Activity in the euro zone's service sector rose the most since June 2011, suggesting that the region is steadily recovering from a long recession, a flash estimate released Monday by Markit showed. Manufacturing activity in the euro zone expanded in September, but the rate of expansion was slightly lower than in August, according to the estimate.
Services purchasing managers’ index, or PMI, was at a 27-month high of 52.1 in September, compared to 50.7 in August, while the composite output index too rose to a 27-month high of 52.1 in September, compared to 51.5 in August, Markit data showed. The PMI in the euro zone's manufacturing sector was 51.1 in September, down from 51.4 in August, while flash euro zone manufacturing PMI output index was 52.1 in September, down from 53.4 in August.
“It is particularly encouraging to see the business situation improved across the region. Although the upturn continued to be led by Germany, France saw the first increase in business since early-2012 and elsewhere growth was the strongest since early-2011,” Chris Williamson, chief economist at Markit, said in a statement.
Growth in new orders, which rose at the fastest rate since June 2011, drove business activity, although only the service sector reflected the acceleration in September. An improvement in demand eased the pace of job-shedding in the euro zone, according to Markit, as the decline in employment was the slightest in the current sequence of decline that started in January 2012.
Germany’s manufacturing sector grew in September but the pace of growth dropped marginally compared to August, while the service sector markedly improved leading to a stronger expansion of German private sector output.
Germany’s manufacturing PMI dropped to 51.3 in September down from 51.8, Markit's preliminary estimate showed, while the manufacturing output index was 52.7 in September, compared to 54.8 in August. The flash German composite output index rose to 53.8 in September, compared to 53.5 in August, indicating a solid rise in business activity, with the pace of expansion being the fastest since January. The flash services activity index rose to a 7-month high of 54.4 in September, compared to 52.8 in August.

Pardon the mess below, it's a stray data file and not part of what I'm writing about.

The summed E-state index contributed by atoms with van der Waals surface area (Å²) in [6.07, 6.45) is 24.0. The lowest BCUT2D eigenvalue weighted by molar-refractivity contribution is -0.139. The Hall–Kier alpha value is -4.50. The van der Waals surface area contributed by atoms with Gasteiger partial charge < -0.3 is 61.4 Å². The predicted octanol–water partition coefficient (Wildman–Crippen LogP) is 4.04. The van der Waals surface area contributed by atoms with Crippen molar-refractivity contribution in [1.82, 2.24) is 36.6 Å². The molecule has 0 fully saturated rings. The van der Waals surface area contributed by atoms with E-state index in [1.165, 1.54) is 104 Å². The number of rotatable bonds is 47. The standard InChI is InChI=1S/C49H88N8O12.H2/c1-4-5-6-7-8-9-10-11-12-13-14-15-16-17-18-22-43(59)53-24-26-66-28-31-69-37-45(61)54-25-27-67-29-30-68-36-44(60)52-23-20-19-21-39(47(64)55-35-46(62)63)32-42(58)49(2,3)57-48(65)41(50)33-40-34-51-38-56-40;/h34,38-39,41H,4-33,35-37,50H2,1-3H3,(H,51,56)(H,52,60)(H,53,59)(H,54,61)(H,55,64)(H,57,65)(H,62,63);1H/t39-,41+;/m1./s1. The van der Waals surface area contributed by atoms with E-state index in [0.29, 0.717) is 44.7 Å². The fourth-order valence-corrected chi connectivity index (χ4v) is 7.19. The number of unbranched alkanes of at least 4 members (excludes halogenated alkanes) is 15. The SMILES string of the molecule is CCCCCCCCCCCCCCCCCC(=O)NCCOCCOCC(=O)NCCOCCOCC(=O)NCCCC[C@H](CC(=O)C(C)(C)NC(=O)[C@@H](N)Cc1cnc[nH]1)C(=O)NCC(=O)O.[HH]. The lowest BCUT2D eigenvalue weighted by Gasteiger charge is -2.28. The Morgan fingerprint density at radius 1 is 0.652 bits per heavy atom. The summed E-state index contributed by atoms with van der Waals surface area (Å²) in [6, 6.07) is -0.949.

“Germany’s economy remained firmly in recovery mode during September, and its strengthening performance should continue to reverberate across the euro area,” Tim Moore, a senior economist at Markit, said in a statement. “Survey respondents suggested that expectations are particularly buoyant for demand within the domestic-focused service sector over the months ahead.”
French manufacturing activity sharply dropped in September, while the country's private sector showed signs of broad stabilization in output, ending an 18-month period of contraction. France’s flash manufacturing output index fell to a 4-month low of 47.8 in September, compared to 48.5 in August, while manufacturing PMI dropped to a 3-month low of 49.5, compared to 49.7 in August.
The flash composite output index rose to a 19-month high of 50.2 in September, up significantly from 48.8 in August, while flash services activity index climbed to a 20-month high of 50.7, compared to 48.9 in August. Employment continued to drop in September, but the rate of decline eased to its slowest in the current sequence of 19 straight months of decline.
“The latest Flash PMI data point to stabilizing business conditions in France during September,” Jack Kennedy, a senior economist at Markit, said in a statement. “A return to expansion for the service sector counterbalanced a weaker manufacturing performance, but new business trends were broadly flat across both sectors. Employment also moved closer to stabilization, which should help the economy remain on a firmer footing.”
Williamson said the overall rate of growth in the euro zone remains “modest,” but, consistent with a slow rise of gross domestic product, or GDP, at the rate of 0.2 percent in the third quarter.
“While rising inflows of new business bode well for a further upturn in the fourth quarter, policymakers at the ECB will no doubt view it as too early to change their stance on keeping policy on hold for an extended period,” Williamson said.